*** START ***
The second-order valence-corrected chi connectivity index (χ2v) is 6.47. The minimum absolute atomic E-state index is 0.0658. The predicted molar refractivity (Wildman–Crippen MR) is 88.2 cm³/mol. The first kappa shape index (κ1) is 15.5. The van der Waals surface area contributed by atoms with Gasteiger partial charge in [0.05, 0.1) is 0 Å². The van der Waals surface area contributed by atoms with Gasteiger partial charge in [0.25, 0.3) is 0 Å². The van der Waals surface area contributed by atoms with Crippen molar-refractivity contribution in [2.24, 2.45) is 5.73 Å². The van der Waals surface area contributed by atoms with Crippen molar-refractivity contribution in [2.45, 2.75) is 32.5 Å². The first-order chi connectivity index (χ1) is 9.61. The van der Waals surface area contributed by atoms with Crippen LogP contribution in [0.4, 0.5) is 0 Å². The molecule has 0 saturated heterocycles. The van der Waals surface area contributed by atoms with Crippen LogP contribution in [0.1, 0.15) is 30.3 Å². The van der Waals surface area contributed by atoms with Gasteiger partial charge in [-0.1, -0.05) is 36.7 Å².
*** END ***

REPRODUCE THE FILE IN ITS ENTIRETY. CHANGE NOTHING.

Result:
The second-order valence-corrected chi connectivity index (χ2v) is 6.47. The minimum absolute atomic E-state index is 0.0658. The predicted molar refractivity (Wildman–Crippen MR) is 88.2 cm³/mol. The first kappa shape index (κ1) is 15.5. The van der Waals surface area contributed by atoms with Gasteiger partial charge in [0.05, 0.1) is 0 Å². The van der Waals surface area contributed by atoms with Gasteiger partial charge in [0.25, 0.3) is 0 Å². The van der Waals surface area contributed by atoms with Crippen molar-refractivity contribution in [2.24, 2.45) is 5.73 Å². The van der Waals surface area contributed by atoms with Crippen molar-refractivity contribution in [2.45, 2.75) is 32.5 Å². The first-order chi connectivity index (χ1) is 9.61. The van der Waals surface area contributed by atoms with Crippen LogP contribution in [0.4, 0.5) is 0 Å². The molecule has 0 saturated heterocycles. The van der Waals surface area contributed by atoms with Crippen LogP contribution in [0.1, 0.15) is 30.3 Å². The van der Waals surface area contributed by atoms with Gasteiger partial charge in [-0.1, -0.05) is 36.7 Å².